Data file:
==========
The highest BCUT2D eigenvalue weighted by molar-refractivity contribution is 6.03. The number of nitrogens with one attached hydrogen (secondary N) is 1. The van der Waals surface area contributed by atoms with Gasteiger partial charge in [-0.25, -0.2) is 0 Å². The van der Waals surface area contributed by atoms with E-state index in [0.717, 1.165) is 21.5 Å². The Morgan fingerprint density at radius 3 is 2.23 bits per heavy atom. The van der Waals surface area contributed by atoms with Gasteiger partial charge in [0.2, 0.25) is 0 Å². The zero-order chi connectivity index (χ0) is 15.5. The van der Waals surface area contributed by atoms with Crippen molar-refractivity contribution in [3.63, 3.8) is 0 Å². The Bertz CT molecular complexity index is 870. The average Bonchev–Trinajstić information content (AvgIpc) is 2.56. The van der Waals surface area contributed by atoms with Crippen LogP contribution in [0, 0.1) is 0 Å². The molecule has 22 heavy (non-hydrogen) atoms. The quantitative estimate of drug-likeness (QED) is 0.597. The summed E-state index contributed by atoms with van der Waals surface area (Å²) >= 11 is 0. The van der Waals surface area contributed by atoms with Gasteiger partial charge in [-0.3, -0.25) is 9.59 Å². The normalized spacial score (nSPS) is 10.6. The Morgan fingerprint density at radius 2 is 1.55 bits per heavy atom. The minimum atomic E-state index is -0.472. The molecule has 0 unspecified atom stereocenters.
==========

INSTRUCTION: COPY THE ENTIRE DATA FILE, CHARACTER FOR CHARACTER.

The highest BCUT2D eigenvalue weighted by molar-refractivity contribution is 6.03. The number of nitrogens with one attached hydrogen (secondary N) is 1. The van der Waals surface area contributed by atoms with Gasteiger partial charge in [-0.25, -0.2) is 0 Å². The van der Waals surface area contributed by atoms with E-state index in [0.717, 1.165) is 21.5 Å². The Morgan fingerprint density at radius 3 is 2.23 bits per heavy atom. The van der Waals surface area contributed by atoms with Gasteiger partial charge in [0.2, 0.25) is 0 Å². The zero-order chi connectivity index (χ0) is 15.5. The van der Waals surface area contributed by atoms with Crippen molar-refractivity contribution in [3.63, 3.8) is 0 Å². The Bertz CT molecular complexity index is 870. The average Bonchev–Trinajstić information content (AvgIpc) is 2.56. The van der Waals surface area contributed by atoms with Crippen LogP contribution in [0, 0.1) is 0 Å². The molecule has 22 heavy (non-hydrogen) atoms. The quantitative estimate of drug-likeness (QED) is 0.597. The summed E-state index contributed by atoms with van der Waals surface area (Å²) >= 11 is 0. The van der Waals surface area contributed by atoms with Gasteiger partial charge in [-0.3, -0.25) is 9.59 Å². The normalized spacial score (nSPS) is 10.6. The Morgan fingerprint density at radius 2 is 1.55 bits per heavy atom. The minimum atomic E-state index is -0.472. The molecule has 0 unspecified atom stereocenters.